With the collapse of the bubble economy many of these Brazilians went home as their jobs here in Japan dried up. We are again facing a shortage of workers in the 3K industries because of the declining population. We are scheduled to lose around 800,000 people every year. This has an impact on consumer spending because we have less people around to buy goods and services. Uncertainty over the future has played to Japanese risk aversion and native conservatism. People are not spending, preferring to leave their money in the bank at microscopic interest rates. In a deflationary economy at least you were not losing money, but that has changed now we have inflation. We are seeing Chinese and other foreigners working at convenience stores. Students can work up to 38 hours a week, which surpasses the work week in France.

The Japanese government is adding immigrant workers without openly calling it immigration. Is immigration really needed when we have such low white collar productivity and low wages? Do we need to bring in mass immigration to maintain or expand the population levels? Wage growth has not occurred yet, despite companies hoarding massive cash surpluses under their corporate futons. Also, somehow the laws of supply and demand have not kicked in yet. There is a shortage of staff for child care facilities, but wages are not attractive enough to staff them. Nurses are in short demand, but salaries are not moving up much yet. Delivery workers are in short supply and there needs to be a substantial wage increase to fill the vacancies more easily.

Japan is looking to robots to help cover the staff shortages. This plays to Japan’s love of robots and their technological might. What would be more impactful would be to free up the latent capacity of white collar workers. They have very low productivity because of the culture of work here. Spending long hours as a tatemae or superficial show of devotion and loyalty is not helping. The amount and quality of work being produced is more important.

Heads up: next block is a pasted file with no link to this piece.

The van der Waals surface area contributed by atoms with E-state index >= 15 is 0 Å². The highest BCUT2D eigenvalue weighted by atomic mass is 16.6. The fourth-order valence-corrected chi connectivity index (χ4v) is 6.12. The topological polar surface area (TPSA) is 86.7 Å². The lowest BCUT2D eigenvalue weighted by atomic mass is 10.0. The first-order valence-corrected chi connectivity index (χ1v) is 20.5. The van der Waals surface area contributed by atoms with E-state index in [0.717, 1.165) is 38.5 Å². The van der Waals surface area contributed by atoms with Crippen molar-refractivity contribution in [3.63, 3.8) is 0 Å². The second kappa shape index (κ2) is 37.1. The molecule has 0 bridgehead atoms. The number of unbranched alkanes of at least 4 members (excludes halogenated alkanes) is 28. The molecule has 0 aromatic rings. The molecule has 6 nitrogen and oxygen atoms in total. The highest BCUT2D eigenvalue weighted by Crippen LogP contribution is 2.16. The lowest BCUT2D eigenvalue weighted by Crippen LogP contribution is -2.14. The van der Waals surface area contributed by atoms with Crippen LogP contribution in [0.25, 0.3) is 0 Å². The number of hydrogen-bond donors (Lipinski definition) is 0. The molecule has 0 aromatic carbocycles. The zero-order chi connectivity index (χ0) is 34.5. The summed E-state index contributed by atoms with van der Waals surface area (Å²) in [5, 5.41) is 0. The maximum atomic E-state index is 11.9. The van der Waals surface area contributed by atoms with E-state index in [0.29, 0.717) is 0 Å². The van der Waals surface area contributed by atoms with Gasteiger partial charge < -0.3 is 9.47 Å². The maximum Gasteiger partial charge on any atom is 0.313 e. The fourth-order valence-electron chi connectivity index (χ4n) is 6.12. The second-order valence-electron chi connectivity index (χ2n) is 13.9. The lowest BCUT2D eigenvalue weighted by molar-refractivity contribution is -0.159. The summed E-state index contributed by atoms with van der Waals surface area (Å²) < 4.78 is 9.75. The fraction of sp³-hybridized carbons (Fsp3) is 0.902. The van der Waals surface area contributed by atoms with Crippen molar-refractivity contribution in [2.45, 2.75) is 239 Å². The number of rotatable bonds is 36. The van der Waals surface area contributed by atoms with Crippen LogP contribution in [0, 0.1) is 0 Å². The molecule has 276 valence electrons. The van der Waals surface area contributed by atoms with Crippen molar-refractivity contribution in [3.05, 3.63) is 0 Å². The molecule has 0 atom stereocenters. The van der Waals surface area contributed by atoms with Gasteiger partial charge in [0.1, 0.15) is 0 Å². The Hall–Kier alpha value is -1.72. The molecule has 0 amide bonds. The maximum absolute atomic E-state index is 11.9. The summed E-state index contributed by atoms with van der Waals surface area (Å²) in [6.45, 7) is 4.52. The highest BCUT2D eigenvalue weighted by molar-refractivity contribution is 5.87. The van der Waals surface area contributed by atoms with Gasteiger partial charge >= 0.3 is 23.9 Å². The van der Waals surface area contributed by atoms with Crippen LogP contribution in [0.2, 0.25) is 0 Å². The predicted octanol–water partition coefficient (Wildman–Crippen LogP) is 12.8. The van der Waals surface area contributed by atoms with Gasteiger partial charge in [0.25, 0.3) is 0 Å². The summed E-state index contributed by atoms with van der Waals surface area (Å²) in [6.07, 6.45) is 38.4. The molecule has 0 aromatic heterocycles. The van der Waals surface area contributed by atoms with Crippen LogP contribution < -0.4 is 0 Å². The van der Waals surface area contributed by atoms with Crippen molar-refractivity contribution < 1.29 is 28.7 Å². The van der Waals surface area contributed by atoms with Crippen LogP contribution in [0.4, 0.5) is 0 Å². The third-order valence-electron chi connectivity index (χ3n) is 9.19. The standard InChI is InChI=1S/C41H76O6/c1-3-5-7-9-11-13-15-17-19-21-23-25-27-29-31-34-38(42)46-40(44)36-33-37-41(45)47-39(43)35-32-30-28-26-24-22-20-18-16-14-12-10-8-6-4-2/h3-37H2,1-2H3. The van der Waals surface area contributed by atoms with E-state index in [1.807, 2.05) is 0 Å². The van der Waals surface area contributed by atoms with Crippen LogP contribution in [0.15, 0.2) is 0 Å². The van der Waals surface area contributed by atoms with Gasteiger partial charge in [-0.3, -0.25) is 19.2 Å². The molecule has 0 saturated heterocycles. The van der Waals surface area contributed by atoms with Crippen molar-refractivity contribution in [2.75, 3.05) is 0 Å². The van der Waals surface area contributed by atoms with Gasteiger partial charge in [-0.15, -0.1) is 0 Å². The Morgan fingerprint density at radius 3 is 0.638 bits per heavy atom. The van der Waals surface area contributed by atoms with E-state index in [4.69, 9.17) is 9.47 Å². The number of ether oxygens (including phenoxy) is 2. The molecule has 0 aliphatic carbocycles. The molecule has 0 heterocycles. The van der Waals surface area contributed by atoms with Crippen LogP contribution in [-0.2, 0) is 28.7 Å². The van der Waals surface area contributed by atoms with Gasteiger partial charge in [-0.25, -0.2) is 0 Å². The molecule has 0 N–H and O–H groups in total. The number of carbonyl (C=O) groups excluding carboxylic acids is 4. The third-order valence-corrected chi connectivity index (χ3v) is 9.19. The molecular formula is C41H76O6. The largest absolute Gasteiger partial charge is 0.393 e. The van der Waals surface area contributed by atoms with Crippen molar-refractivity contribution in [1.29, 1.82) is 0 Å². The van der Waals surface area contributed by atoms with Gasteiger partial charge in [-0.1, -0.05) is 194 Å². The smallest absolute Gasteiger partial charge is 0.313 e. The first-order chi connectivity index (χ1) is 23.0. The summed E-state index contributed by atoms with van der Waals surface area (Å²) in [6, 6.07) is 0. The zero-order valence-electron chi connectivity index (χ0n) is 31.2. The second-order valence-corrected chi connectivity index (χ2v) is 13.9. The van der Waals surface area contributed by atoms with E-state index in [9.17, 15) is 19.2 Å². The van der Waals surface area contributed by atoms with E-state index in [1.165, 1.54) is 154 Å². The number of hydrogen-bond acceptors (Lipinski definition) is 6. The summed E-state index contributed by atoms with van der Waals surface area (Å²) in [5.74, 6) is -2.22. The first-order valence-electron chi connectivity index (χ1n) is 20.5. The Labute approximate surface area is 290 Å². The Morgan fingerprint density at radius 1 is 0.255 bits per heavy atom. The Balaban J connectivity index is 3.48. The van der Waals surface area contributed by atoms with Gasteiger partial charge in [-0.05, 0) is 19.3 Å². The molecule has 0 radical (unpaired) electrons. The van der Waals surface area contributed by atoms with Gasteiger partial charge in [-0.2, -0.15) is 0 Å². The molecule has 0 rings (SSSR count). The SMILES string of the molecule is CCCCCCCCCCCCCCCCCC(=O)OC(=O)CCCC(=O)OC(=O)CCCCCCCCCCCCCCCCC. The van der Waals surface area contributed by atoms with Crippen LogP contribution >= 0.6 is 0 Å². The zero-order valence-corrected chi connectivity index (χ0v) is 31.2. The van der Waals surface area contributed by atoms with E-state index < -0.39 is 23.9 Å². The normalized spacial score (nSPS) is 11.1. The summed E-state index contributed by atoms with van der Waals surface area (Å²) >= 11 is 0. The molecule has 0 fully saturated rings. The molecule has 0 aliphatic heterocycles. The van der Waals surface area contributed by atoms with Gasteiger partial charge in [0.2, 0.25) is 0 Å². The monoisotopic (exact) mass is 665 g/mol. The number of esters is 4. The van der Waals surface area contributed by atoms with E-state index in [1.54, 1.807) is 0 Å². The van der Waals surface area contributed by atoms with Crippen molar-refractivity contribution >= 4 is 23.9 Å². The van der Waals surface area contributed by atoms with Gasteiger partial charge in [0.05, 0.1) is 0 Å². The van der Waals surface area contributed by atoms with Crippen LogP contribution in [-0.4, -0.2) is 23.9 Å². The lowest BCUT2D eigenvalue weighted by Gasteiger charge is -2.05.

There is a slow rhythm of work in Japan. In the big cities like Tokyo, people are tired in the morning because of the late nights and long commutes. Working long hours is tiring and as Parkinson noted “work expands to fit the time”. Just hanging around the office to show your devotion is nice, but not all that helpful. This is the exact opposite of a productive work culture focused on outcomes. Work from home has freed up people from commute torture, but from what I can see, there doesn’t seem to be any increase in productivity as yet. Staff lifestyles are better, but company results are not being positively impacted.

The other issue is very low engagement numbers. Every engagement survey seems to show Japan as the global outlier in terms of engagement. Yes there are cultural reasons around Japanese conservatism when it comes to answering these survey questions. However nobody seems to think that directionally, the low scores are wrong.

Low engagement affects work pace and also creativity. Tired people are rarely innovative. Finding better ways of working has a lot of potential but it needs desire. Doing new things isn’t rewarded in Japan because in the new there is risk. Failure isn’t tolerated and there are no second careers here for failures. You have to slink off into the sunset and disappear. Middle managers are experts at not rocking the boat and they don’t see any gain from being innovative and rallying their troops around that banner. Better to get ahead by doing the same old, same old.

Better leadership, delegation, time management, engagement, outcome orientation and more tolerance for failure in pursuit of innovation would go a long way to lifting Japan’s productivity. This would easily compensate for the declining supply of workers due to the demographic reality Japan is facing. Immigration is not necessary to be the first response when there is so much excess latent capacity not being maximised here.

1

  continue reading